Driving through Botswana's remote Kalahari desert, the last thing you want is for your vehicle to break down or worse still, as Jonah Fisher found out, to go up in flames.
I have just been for another inspection of our vehicle.
It does not get better with time. Nothing more can be saved.
A black pick-up has turned completely white. The tyres have gone, the windscreen has melted into the dashboard and the steering wheel now faces disconsolately towards the ground.
A few things that we had packed for the trip are still just about recognisable. For some reason I find it strangely satisfying to discover a jar of pickled gherkins.
The glass is badly warped, but it is still intact with the lid on. I open it to find about 20 perfectly-formed charcoal gherkins inside - a little reminder of the far-away comforts of home.
Nearly all the food and supplies went up in smoke
I am writing this under the patchy shade of one of the biggest trees in this part of the Kalahari. It is a desert of sand and shrubs - and this thorny bush is little more than 2m (6ft) high.
Gringo, my colleague, is lying in the partly melted tent that was our shelter last night, while Jumanda, our fixer, is sleeping, hat over his face, under another tree a few steps away.
Thankfully there is a breeze - keeping our small fire going and taking away some of the blazing heat of the midday sun.
Point to the very middle of Botswana on the map and you would not be far from where we are now. Stranded in the world's second largest game reserve.
Every sound, every buzz, every rustle of the tent distracts me from writing this. Everything seems like it just could be the noise of a vehicle in the distance coming to pick us up.
This trip was supposed to cover the long running conflict between the region's Khoi people - or Bushmen - and the government. Eight years ago the Bushmen were evicted from their land - not far from where I am now.
The government said it was because they could not provide schools and services in such a remote spot. Critics pointed to the presence of diamonds in the area and a rapidly expanding tourist industry.
Flames were licking out from underneath our front wheels and snaking quickly towards the back
Then, four years ago, after going to court, the Bushmen were allowed back in, but only on condition that the government would give them no help.
Now they have been back in court, demanding that they be allowed to open a borehole for water, instead of having to transport it in tankers through the desert sand.
Waiting for rescue
Getting this close to meeting them has not been easy. The Botswana government - the success story of African democracy and development - does not like this particular tale being told.
So our long journey to this hot and sandy spot began in the capital Gaborone with a series of permits to be acquired.
Then it is a day's drive to the west - and another day travelling into the centre - along roads that were often little more than rivers of deep sand.
Rescuers dropped reassuring notes from a plane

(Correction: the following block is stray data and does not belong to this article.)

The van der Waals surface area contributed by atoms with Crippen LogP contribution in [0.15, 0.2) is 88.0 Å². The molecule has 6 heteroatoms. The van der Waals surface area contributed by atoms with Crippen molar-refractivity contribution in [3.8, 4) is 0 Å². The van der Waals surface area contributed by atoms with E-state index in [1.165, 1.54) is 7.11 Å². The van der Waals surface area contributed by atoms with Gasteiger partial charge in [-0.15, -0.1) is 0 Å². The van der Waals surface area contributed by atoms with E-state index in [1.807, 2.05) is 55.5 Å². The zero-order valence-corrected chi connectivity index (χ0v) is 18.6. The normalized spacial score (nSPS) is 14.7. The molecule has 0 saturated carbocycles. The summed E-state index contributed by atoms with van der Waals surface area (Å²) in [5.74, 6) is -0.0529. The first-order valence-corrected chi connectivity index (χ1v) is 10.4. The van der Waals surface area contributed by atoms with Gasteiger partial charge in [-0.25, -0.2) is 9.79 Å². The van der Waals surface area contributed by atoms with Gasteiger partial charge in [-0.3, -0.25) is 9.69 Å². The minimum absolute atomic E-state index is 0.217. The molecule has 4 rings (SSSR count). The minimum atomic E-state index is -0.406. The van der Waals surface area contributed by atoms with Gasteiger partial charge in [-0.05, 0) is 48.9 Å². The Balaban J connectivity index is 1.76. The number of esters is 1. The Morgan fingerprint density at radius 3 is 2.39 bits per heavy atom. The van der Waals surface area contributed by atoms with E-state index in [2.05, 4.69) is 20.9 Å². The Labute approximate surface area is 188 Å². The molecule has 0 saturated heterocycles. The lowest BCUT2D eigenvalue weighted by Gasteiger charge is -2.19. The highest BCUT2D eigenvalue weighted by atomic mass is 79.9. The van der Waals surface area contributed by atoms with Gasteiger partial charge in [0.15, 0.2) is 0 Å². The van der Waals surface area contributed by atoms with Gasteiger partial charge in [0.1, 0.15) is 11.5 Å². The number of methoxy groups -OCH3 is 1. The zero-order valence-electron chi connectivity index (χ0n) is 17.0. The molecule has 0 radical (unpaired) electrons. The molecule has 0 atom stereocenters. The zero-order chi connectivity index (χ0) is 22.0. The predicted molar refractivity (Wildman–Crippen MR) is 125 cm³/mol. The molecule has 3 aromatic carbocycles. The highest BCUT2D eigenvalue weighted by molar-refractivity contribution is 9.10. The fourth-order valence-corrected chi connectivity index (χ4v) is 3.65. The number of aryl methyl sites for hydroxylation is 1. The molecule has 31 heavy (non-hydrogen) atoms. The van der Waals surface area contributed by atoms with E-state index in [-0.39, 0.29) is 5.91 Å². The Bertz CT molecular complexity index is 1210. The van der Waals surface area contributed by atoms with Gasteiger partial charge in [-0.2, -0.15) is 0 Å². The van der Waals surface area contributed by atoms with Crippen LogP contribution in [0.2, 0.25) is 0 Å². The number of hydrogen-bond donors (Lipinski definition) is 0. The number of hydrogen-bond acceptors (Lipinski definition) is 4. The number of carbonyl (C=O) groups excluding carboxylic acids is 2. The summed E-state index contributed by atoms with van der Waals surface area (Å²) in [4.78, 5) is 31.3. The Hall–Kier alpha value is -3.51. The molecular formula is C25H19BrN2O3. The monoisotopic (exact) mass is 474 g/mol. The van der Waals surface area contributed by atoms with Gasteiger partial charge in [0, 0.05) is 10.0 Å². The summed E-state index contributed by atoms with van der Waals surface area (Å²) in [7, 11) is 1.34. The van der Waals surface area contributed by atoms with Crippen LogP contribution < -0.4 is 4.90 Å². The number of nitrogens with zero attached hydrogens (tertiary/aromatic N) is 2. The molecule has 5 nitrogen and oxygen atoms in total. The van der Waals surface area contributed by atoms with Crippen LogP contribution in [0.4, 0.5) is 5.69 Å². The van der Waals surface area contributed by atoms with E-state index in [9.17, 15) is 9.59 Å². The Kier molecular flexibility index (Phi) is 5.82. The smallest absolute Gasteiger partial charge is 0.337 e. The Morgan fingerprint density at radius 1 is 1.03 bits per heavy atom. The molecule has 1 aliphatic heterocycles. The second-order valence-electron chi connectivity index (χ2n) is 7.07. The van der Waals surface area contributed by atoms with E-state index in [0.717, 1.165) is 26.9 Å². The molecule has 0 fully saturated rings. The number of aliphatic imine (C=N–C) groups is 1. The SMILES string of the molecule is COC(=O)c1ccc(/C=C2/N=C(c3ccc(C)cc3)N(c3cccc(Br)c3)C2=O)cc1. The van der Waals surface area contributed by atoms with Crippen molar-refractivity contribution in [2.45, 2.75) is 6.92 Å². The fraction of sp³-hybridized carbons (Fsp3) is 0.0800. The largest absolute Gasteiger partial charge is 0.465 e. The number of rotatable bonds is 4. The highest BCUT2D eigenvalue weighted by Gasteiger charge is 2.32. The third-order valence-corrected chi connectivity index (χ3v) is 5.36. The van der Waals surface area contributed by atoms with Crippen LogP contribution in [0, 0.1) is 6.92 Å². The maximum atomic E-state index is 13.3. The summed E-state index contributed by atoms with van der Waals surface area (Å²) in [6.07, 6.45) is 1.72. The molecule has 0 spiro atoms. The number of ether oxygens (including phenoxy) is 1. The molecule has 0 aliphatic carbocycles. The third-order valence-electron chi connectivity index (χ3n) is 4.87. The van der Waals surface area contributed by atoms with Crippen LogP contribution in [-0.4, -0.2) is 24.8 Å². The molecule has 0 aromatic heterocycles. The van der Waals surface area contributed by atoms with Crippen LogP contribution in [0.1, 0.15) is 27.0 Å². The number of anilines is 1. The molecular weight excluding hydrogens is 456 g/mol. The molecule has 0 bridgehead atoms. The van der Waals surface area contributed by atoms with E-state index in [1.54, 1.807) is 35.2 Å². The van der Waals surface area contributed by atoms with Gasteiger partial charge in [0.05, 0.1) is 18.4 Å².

There is no infrastructure in the central Kalahari - so all the fuel, food and water that we would need for the next three days were packed in the back of our vehicle.
Yesterday afternoon - about 70km (50 miles) short of the Bushman settlement - the sand became too much. Our pick-up, stuffed with supplies, ground to a halt and our fixer Jumanda leapt out.
Flames were licking out from underneath our front wheels and snaking quickly towards the back.
As the fire spread, we frantically tried to grab what we could.
The cans of fuel we yanked free from the back, a satellite phone, some water - and I feel slightly guilty saying this - my cameras. Then as the tyres started to burst and the windows melt, we made our retreat.
We watched from a safe distance as our transport, shelter and food all went up in a huge belching plume of black smoke.
Dusk was falling and, having raised the alarm by satellite phone, we put up the tent and collected some wood.
Jumanda had just spotted some lion prints in the road's soft sand and a fire would apparently scare them off.
After a poor night's sleep, this morning a small plane flew overhead, pinpointing our position and dropping reassuring handwritten notes.
The nearest gate of the Botswana parks authority is not answering the phone so a tourism company, Wilderness Safaris, is now managing our rescue.
A vehicle has apparently been dispatched from their nearest camp, but it could still take a day to get here. We have no food - but it is water that is the most important resource - and we have got plenty of that.
One thing is clear. We are not going to get to speak to the Bushmen this time.
All of us are desperate to get out of the heat and get home.
But this brief and somewhat scary experience in the Kalahari has given me a new respect for the Bushmen.
While we struggle to escape, they are fighting for the right to live in this barren, isolated place, cut-off from the modern world - testament to the remarkable pull of a place that they can call home.
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